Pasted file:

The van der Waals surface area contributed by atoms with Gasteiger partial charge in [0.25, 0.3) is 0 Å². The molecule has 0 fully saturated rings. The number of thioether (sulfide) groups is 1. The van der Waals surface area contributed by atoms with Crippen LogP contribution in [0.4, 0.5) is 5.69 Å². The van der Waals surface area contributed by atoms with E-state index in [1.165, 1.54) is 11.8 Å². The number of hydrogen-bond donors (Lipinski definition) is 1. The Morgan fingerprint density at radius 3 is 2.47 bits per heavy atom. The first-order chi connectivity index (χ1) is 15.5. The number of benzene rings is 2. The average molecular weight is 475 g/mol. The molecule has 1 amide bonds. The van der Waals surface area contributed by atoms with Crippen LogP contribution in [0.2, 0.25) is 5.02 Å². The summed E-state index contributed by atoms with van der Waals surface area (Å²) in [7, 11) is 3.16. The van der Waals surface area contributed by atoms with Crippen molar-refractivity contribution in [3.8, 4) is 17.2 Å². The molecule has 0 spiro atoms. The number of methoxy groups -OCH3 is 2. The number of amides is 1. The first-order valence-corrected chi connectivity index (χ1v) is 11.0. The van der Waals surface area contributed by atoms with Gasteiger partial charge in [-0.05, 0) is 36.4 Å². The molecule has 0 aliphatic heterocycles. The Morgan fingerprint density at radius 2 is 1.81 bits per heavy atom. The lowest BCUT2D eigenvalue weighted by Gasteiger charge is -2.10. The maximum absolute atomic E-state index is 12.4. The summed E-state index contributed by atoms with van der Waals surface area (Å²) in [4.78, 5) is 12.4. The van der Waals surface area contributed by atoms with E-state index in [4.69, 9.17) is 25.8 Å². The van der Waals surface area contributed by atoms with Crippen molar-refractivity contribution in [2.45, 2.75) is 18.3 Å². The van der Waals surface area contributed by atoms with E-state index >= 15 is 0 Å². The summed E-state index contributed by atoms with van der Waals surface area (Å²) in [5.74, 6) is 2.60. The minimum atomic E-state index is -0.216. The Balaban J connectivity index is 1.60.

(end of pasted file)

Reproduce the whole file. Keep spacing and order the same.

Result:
The van der Waals surface area contributed by atoms with Gasteiger partial charge in [0.25, 0.3) is 0 Å². The molecule has 0 fully saturated rings. The number of thioether (sulfide) groups is 1. The van der Waals surface area contributed by atoms with Crippen LogP contribution in [0.4, 0.5) is 5.69 Å². The van der Waals surface area contributed by atoms with E-state index in [1.165, 1.54) is 11.8 Å². The number of hydrogen-bond donors (Lipinski definition) is 1. The Morgan fingerprint density at radius 3 is 2.47 bits per heavy atom. The first-order chi connectivity index (χ1) is 15.5. The number of benzene rings is 2. The average molecular weight is 475 g/mol. The molecule has 1 amide bonds. The van der Waals surface area contributed by atoms with Crippen LogP contribution in [0.2, 0.25) is 5.02 Å². The summed E-state index contributed by atoms with van der Waals surface area (Å²) in [7, 11) is 3.16. The van der Waals surface area contributed by atoms with Crippen molar-refractivity contribution in [3.8, 4) is 17.2 Å². The molecule has 0 spiro atoms. The number of methoxy groups -OCH3 is 2. The number of amides is 1. The first-order valence-corrected chi connectivity index (χ1v) is 11.0. The van der Waals surface area contributed by atoms with Gasteiger partial charge in [-0.05, 0) is 36.4 Å². The molecule has 0 aliphatic heterocycles. The Morgan fingerprint density at radius 2 is 1.81 bits per heavy atom. The lowest BCUT2D eigenvalue weighted by Gasteiger charge is -2.10. The maximum absolute atomic E-state index is 12.4. The summed E-state index contributed by atoms with van der Waals surface area (Å²) in [4.78, 5) is 12.4. The van der Waals surface area contributed by atoms with E-state index in [4.69, 9.17) is 25.8 Å². The van der Waals surface area contributed by atoms with Crippen molar-refractivity contribution in [2.45, 2.75) is 18.3 Å². The van der Waals surface area contributed by atoms with E-state index >= 15 is 0 Å². The summed E-state index contributed by atoms with van der Waals surface area (Å²) in [5.74, 6) is 2.60. The minimum atomic E-state index is -0.216. The Balaban J connectivity index is 1.60.